Earlier this month, a mother and son went to the zoo to see some wild animals, but they never could have expected exactly how wild their encounter would be.
It all happened when a group of children went to celebrate a birthday party at a zoo in Indiana. The Potawatomi
Zoo has an "ambassador animal" program which they believe gives their guests a unique opportunity to get up close and personal to some of their collection. For a hefty fee, you and your party can "invite" a wild animal to your event at the zoo.
That's how Copper, a wild African serval cat, ended up in the unnatural situation of being used as a prop for a "meet-and-greet" at a child's birthday party. Surrounded by screaming children, under bright indoor lights is never a situation a serval would find itself in the wild.
When one of the mothers knelt down with her child to get a close up with the cat, Copper decided he had had enough and struck out, swiping the boy with his paw and biting him on the head. In the video, one could hear gasps and screams as the mother pulls her child away from the cat. Zoos should know better than almost anyone that wild animals shouldn't be forced to interact with people, especially children.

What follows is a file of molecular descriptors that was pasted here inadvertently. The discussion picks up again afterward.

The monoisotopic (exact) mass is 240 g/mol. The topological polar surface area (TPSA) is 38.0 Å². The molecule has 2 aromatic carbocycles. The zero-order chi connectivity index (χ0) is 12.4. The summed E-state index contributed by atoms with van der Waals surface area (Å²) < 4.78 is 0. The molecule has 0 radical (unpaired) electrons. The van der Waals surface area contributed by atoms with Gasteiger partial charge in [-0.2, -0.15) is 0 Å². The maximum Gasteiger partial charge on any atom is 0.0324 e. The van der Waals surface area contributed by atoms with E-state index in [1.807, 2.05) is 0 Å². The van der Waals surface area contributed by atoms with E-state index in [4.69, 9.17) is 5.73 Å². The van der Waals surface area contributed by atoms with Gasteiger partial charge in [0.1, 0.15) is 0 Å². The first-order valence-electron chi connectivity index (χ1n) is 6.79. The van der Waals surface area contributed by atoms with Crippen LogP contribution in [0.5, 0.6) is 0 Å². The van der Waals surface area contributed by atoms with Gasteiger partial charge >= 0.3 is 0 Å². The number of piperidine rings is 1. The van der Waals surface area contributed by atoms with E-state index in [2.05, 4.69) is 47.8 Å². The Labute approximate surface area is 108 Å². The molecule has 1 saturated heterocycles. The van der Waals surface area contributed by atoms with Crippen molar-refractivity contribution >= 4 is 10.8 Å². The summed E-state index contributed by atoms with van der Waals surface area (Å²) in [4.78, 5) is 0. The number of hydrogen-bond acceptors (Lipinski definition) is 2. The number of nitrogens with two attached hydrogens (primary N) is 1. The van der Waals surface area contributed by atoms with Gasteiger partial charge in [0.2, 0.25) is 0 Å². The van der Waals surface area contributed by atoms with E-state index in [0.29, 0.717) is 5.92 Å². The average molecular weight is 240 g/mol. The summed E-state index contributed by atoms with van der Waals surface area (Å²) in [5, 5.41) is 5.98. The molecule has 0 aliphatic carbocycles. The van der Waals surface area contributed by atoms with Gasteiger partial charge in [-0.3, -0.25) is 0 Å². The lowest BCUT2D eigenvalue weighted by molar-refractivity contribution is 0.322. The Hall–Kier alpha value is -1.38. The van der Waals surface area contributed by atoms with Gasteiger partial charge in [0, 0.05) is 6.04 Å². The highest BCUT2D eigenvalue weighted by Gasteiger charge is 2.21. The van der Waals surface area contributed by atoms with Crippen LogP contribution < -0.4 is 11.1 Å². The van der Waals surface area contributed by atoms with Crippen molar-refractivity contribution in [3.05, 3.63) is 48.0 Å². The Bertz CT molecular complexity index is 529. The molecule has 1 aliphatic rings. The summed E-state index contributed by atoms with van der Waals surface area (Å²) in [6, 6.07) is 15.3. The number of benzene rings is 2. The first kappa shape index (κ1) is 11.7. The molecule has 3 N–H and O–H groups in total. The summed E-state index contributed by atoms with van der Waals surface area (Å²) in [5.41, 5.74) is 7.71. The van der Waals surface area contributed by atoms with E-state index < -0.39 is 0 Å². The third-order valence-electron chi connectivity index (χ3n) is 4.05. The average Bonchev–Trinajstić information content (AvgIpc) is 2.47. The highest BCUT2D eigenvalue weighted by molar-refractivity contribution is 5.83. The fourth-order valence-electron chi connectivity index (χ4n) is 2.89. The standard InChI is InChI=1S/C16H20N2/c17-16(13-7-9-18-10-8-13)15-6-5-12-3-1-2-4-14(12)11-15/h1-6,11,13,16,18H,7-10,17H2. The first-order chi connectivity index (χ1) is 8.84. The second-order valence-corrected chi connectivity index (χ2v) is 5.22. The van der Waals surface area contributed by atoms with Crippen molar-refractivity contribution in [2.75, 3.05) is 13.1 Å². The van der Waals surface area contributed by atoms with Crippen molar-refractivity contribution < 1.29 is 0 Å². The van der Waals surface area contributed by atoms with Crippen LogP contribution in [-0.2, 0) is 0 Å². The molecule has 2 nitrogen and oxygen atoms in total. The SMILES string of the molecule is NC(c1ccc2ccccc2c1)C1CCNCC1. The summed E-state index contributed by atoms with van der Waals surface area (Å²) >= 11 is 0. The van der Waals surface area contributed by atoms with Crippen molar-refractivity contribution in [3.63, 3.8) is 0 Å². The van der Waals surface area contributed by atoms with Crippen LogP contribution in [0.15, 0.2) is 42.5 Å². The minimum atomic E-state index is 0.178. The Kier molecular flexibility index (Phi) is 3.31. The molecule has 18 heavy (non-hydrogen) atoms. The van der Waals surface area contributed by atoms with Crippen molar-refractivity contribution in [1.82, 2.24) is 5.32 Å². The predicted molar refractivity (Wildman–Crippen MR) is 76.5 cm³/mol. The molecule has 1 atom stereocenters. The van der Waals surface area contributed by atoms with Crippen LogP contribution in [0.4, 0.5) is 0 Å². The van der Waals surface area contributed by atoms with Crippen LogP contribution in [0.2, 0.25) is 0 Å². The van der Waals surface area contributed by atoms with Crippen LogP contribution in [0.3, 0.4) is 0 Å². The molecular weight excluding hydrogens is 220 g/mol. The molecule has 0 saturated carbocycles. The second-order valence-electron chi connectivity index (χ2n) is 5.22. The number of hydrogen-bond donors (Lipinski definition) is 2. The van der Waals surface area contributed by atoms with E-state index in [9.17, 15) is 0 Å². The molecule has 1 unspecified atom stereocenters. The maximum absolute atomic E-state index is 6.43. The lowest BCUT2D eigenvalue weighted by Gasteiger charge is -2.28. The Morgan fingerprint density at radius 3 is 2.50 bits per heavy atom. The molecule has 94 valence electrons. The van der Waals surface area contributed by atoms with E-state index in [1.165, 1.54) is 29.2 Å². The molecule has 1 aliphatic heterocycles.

Doing so puts both the animal and the child at risk. The child, in this case, was lucky, but it could have been much worse. For example, there is no vaccine for rabies for wild cats. The only way to know if a cat like Copper had rabies would be to put him down and test him. If the child's mother was worried about her son catching rabies, the authorities would have to kill Copper. Risking his life, just so the zoo could make a little extra cash.
A spokesperson for the zoo says that Copper has now been taken out of the program for the time being. But he never should have been forced to participate in it in the first place. No wild animal is completely safe, especially around children. The Potawatomi Zoo must stop endangering their pets and their public with this misguided program. Sign the petition and demand that they stop using wild animals in their ambassador animals program.